Genesee Country Museum in Mumford, NY.
At the Genesee Country Museum, as an historical interpreter, I was given several tasks on a weekly basis. One of the jobs I was given was to work on an old pioneer farmstead that was established in about 1820 in Bloomfield, NY. Here I was given chores that a typical farmer in the 19th century would’ve had to do, such as feeding the livestock, fixing the fences, or even chasing the chickens into the coop. I even learned about what plants are good to eat and which ones aren’t.
Not only was I on the farm, this summer, but I was also working in an active 19th century brewery. The original brewery was owned by Walter Grieve in Geneva, NY and pumped water directly from Seneca Lake. Though I rarely was given the opportunity to brew, I did learn an outstanding amount about the history and the importance of beer, not only in the United States but also around the world.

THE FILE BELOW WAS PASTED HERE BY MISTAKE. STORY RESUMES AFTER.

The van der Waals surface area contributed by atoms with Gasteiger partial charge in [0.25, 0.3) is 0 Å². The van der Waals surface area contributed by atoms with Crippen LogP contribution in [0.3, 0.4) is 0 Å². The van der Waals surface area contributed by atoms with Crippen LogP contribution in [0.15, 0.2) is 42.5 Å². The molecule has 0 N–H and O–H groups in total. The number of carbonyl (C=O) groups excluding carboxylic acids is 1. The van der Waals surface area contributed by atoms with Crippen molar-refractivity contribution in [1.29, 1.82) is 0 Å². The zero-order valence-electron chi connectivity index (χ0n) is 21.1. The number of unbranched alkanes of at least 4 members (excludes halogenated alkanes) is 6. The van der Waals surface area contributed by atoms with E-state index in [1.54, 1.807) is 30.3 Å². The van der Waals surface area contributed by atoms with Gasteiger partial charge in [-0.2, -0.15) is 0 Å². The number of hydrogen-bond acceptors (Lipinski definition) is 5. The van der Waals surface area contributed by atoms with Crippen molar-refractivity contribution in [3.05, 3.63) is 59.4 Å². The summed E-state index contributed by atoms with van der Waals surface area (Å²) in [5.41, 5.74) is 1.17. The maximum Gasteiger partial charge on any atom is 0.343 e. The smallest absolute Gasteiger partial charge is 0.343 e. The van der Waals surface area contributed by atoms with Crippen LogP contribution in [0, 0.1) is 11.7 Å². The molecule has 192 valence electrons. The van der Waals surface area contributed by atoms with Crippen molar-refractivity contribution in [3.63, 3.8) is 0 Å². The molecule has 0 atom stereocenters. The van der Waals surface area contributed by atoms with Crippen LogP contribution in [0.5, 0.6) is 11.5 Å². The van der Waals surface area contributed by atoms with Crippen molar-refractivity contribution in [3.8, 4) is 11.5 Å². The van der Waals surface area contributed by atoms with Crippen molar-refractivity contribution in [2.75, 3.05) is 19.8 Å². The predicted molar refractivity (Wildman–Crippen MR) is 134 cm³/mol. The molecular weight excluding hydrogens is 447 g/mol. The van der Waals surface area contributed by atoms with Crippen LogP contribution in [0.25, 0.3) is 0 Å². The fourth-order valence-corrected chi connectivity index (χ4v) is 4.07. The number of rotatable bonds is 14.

What the Genesee Country Museum teaches so well that our history books cannot teach, but is often overlooked, is the simple idea of how people were still people 200 years ago. They lived honest lives and arguably more grueling than the ones we live today. Needless to say, I cannot fully sum this summer up in 300 words other than to say it has been the experience of a lifetime and really hope I am welcomed back as I was welcomed this year.